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March 14, 2022

How much has your hydro bill jumped lately?

Here in Ontario, there’s been a ton of posturing over the state of hydro bills.

Amid talk of ballooning rates, the Liberals were raked over the coals last summer for slapping the HST on the consumer cost of hydro. Then, in November, they were applauded for promising to cut bills by up to 10 per cent. The move was said to be a “jolt (to) the Liberals’ political fortunate with a provincial election set for Oct. 6, 2011.”

But really, who cares? Outside of election time, all Canadians care about is getting the cheapest hydro. Period. And a new report that says increased Ontario rates will raise electricity bills by only 30 cents a month prompts us to ask: has anyone else noticed their hydro bill jump by far more than the projected rate?

By the Ontario Energy Board’s figures, the average hydro bill should only rise by about 30 cents each month because of recent rate increases, yet I’m sure there’s a good amount of Canadians that might balk at such a forecast.

The HST, which applied a 13 per cent tax to monthly hydro usage rather than the 5 per cent levied before July 1, 2010, is nothing new to many Canadian provinces, but for those in Ontario and B.C. it’s been a nightmare in this regard.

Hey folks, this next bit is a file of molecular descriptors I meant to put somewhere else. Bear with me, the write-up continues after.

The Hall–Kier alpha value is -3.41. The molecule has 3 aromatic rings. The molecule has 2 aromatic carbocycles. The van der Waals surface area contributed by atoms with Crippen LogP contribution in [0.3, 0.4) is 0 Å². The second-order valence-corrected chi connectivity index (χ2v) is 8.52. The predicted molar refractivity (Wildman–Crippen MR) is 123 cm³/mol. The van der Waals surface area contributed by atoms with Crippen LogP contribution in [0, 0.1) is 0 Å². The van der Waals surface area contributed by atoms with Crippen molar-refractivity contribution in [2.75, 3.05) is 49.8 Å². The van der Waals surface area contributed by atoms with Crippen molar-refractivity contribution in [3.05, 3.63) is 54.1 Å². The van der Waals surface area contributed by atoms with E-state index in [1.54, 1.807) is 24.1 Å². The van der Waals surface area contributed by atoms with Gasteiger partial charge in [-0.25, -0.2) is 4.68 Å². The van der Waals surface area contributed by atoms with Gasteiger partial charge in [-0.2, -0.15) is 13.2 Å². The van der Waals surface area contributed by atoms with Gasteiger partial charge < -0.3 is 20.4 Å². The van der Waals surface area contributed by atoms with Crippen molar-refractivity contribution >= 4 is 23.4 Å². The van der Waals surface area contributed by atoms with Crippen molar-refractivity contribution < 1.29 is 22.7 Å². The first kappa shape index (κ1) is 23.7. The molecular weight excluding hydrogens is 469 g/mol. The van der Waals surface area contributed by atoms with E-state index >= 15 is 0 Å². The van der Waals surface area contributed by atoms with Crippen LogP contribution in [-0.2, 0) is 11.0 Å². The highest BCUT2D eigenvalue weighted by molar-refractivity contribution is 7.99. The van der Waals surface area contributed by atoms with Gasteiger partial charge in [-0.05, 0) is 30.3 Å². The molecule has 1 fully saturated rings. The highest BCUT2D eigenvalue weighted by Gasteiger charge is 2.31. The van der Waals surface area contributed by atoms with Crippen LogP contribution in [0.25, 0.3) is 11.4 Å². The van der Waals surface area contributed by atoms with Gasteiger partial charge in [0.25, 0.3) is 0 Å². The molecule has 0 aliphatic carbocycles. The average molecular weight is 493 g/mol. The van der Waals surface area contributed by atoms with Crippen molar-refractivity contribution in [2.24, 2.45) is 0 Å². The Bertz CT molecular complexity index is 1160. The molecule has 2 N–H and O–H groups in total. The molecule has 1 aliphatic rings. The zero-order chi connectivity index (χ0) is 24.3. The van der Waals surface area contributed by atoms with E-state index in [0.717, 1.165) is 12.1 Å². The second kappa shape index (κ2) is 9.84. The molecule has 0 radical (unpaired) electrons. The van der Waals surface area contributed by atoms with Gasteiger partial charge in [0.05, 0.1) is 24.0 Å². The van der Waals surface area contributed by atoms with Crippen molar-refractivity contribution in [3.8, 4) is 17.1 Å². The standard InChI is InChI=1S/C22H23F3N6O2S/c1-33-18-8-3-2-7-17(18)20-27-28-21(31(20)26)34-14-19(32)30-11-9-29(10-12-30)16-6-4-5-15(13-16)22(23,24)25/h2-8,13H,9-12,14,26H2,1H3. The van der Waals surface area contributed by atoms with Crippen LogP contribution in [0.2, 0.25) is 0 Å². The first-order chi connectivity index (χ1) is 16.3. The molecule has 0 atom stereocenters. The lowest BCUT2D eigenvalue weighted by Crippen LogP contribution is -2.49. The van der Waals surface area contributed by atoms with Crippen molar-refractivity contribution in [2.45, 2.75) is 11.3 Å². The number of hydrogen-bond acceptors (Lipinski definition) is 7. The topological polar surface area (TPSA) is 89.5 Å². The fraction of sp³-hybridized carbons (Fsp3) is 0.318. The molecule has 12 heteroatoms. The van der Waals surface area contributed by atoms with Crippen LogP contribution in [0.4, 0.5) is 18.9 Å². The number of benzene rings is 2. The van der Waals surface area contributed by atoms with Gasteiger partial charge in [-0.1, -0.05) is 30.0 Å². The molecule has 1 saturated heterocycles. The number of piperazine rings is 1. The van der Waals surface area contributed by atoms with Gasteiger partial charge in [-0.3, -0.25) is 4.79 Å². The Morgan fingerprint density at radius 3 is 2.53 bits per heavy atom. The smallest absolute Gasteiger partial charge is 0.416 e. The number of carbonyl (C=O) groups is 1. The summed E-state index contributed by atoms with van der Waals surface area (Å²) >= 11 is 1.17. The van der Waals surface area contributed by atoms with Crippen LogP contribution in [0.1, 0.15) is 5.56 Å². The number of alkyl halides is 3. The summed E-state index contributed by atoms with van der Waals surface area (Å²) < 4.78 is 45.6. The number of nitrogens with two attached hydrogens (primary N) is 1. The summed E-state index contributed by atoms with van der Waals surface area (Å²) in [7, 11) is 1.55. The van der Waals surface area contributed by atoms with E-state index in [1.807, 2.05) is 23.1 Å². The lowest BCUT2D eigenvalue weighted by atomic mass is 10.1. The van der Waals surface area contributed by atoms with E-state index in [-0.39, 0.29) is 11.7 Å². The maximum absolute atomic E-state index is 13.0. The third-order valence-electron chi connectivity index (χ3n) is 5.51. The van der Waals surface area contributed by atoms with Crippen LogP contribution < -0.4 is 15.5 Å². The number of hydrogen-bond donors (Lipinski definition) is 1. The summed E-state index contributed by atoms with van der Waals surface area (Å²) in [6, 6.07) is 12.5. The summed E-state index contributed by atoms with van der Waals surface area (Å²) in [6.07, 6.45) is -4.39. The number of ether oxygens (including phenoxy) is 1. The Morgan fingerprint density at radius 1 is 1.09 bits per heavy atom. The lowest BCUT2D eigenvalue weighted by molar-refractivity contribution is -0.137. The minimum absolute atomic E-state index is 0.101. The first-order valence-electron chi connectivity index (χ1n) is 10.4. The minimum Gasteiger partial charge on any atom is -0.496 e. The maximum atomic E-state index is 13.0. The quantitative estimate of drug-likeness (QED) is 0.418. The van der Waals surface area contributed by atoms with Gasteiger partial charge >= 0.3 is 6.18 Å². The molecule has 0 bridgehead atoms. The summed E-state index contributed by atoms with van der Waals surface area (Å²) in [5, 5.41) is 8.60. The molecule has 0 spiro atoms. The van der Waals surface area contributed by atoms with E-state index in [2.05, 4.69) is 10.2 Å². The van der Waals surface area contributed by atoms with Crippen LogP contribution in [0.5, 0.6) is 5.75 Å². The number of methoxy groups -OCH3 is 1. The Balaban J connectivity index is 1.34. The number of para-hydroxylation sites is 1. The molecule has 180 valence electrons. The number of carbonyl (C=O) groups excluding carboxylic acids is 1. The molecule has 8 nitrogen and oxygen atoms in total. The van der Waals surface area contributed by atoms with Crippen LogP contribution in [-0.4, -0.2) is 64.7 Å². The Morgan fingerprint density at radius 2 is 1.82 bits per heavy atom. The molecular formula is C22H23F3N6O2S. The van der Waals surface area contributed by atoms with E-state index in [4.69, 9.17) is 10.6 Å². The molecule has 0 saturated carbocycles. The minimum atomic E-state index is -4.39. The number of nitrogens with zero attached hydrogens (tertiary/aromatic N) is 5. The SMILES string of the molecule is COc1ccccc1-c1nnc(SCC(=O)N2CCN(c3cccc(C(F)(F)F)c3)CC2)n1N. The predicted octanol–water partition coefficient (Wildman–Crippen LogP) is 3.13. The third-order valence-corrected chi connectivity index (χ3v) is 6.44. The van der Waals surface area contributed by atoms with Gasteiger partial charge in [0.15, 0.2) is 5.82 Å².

Though, even when the HST is thrown out, pre-tax hydro costs seem to have spiked from this same time last year.

My own sky-high bill came in a few weeks ago: $499.43 for 3833 kWh of hydro use in December and January (I have electric heating in my apartment, so it’s always a little pricy in the winter months). Compare that with a $360.22 charge for the same bill the year before and, even though a slightly higher tally of 4116 kWh was used then, these numbers don’t appear to jive.

If we throw out tax, which jumped to 13 per cent on my most current bill from the 5 per cent charged on last year’s, I’ve still paid $434.50 for 3833 kWh of usage in 2011 (or 8.3 cents per kWh) and only $342.21 for 4116 kWh of usage in 2010 (or 11.3 cents per kWh). This is, as I like to call it, the “Fork over an extra $4 to see Drive Angry  ‘cause it’s in 3D” effect. Pay more for less.

And I can’t imagine I’m alone.

Even accounting for on-peak/mid-peak/off-peak usage times, customer plans and the like, have you noticed your hydro bill spike compared to a year earlier? If so, by how much?

By Jason Buckland, MSN Money



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Gordon PowersGordon Powers

A long-time fund company executive, Gordon Powers now heads up the Affinity Group, a financial services consulting firm. Gordon was a personal finance columnist for the Globe & Mail for many years, has taught retirement planning...

Jason BucklandJason Buckland

The modern-day MC Hammer of money, Jason can often be seen spending cash that isn’t his with the efficiency of a Wilt Chamberlain first date. After cutting his teeth as a reporter for the Toronto Sun, he joined the MSN Money team with...